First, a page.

Despite the presence of an international team of 60 Arab League monitors, Syrian security forces shot 25 people dead on Thursday. Human rights activists said the death toll for today could be as high as 40 and that attacks by the government on protesters have increased since the monitors arrived at the start of the week.
Furthermore, says the New York Times, there have been “aggressive attempts by the security forces to trick the observers, by dressing soldiers in the uniforms of policemen and other subterfuges.” Indeed, Syrian security forces “posing as” Arab League observers fired on crowds in the Damascus suburb of Douma on Thursday morning. Protesters had gathered to meet what they thought was a delegation of observers disembarking from a group of buses and were instead confronted by security forces.
Deaths were also reported in the northern city of Idlib and in the central city of Hama, which Arab League observers also visited.
Sana, the Syrian state news agency, reported that a military engineer and a chief warrant officer were killed in the restive city of Homs on Thursday, and that a Brigadier general was wounded.
Doubts About Credibility of Arab League Observer Mission
Al Jazeera quotes an activist in Hama,Hadi Abdullah, who said that monitors had seen the violence against protesters and security forces shooting at them, but doubted that they would report it. Activists in the southern city of Dara’a, where the uprising began in mid-March, said that Arab League monitors only met with the city’s governors, and that there was no sign of troops withdrawing.
The Arab League observers are charged with monitoring President Bashar al-Assad’s promise to release political prisoners and withdraw troops. Activists have asserted throughout that the mission’s credibility is a “farce” and simply a way for President Bashar al-Assad to bide time; they say that the mission is, says Al Jazeera, ”only coordinating its work with the authorities and complain that security escorts, from the very forces that have sought to crush the protests, mean many activists dare not approach the monitors.” Activists are doubtful that the monitors are being granted sufficient access to give a full assessment of the situation in Syria.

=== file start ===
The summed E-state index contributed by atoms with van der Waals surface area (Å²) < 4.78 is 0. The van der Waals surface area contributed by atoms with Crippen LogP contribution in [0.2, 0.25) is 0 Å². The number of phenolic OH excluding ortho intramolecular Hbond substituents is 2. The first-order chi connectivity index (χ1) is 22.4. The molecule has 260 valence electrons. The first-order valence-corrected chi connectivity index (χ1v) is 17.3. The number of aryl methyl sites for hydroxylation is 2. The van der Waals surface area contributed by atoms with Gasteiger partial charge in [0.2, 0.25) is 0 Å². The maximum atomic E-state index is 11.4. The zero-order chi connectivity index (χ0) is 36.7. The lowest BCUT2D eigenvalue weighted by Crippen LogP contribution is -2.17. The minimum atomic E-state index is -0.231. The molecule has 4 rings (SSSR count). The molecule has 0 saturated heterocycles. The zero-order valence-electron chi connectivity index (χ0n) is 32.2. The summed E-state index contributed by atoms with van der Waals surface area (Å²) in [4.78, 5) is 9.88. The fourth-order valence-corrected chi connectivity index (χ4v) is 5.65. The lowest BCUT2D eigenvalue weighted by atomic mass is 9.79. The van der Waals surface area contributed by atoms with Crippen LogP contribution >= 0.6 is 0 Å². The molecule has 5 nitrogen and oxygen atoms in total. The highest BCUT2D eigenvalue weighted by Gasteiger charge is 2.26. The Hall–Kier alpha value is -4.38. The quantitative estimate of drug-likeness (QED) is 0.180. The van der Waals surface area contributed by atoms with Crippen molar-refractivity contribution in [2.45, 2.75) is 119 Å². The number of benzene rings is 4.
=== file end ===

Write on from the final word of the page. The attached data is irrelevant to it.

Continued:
A prominent Paris-based Syrian dissident, Haytham Manna, called on the head of the Arab League mission, Sudanese Lt. Gen. Muhammed al-Dabi, to step down or be replaced. An Arab League official in Cairo says that al-Dabi has the “support of all members.” But, while supportive of the observers themselves, activists have been critical of al-Dabi, noting that his background — he was formerly in charge of a military intelligence branch in Sudan accused of atrocities– makes him a questionable choice. Al-Dabi also served as a senior official in the “oppressive regime” of Omar al-Bashir, the Sudanese president who, says Al Jazeera, is currently under an international arrest warrant on charges of committing genocide in Darfur. Amnesty International has said that placing al-Dabi at the head of the observer mission “risks undermining the League’s efforts so far and seriously calls into question the mission’s credibility.”
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